Lots of Internet Freedom in Russia

In Russia, a formerly repressive regime, citizens seem to have at least one new avenue of freedom that U.S. State Department officials have been trying to prop open globally: the blogosphere.

Pro-government activists are not making much noise there, according to a new study by Harvard University's Berkman Center for Internet and Society. Researchers at the school figured this out by analyzing social networks to identify the most active Russian blogs. A key State Department priority is to uncensor the Internet in closed societies.

The Berkman Center clustered the more than 11,000 websites it found based on subject-matter patterns within posts. Pro-government bloggers were not prominent enough to constitute their own cluster, according the findings, which were released last week. Political bloggers mostly wrote from an independent standpoint or were affiliated with offline political and social movements, including the Democratic opposition and nationalist factions.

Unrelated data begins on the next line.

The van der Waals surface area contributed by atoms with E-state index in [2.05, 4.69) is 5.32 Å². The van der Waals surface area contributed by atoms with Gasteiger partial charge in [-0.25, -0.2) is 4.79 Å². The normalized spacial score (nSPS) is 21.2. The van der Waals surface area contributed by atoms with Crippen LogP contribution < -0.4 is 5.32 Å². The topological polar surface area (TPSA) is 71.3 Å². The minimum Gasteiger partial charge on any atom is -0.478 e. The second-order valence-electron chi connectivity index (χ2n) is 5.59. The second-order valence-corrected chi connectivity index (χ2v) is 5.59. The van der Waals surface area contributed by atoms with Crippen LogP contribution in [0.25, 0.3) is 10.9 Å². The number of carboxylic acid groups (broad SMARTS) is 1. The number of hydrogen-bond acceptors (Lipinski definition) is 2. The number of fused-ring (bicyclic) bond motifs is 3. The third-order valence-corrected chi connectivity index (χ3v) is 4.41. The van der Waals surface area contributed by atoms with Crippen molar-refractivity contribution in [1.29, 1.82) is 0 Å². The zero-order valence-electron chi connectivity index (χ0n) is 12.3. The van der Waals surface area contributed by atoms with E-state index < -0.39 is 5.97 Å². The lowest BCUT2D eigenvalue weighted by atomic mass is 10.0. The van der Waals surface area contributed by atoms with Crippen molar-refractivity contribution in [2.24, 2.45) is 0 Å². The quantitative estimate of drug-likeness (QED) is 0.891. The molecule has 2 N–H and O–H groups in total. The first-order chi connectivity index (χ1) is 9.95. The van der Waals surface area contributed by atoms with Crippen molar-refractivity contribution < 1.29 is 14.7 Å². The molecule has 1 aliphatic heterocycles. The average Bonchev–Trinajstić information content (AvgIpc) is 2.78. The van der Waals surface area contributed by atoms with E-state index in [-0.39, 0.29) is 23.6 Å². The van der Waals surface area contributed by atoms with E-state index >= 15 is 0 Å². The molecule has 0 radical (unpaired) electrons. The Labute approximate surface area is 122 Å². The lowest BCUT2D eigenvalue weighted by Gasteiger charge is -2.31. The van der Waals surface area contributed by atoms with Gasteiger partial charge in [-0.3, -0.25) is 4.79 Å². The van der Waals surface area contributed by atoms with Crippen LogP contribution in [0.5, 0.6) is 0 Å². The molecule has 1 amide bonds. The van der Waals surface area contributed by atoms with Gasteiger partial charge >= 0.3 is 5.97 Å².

"The Russian blogosphere is a space that appears to be largely free of government control, although we are not able to confirm or deny the existence of subtle controls over Internet speech," the researchers wrote. "There are pro-government elements such as pro-Kremlin youth groups and bloggers who represent the government's point of view. However, they are not large in numbers and are not central nodes in any of the political or social clusters that we investigated."

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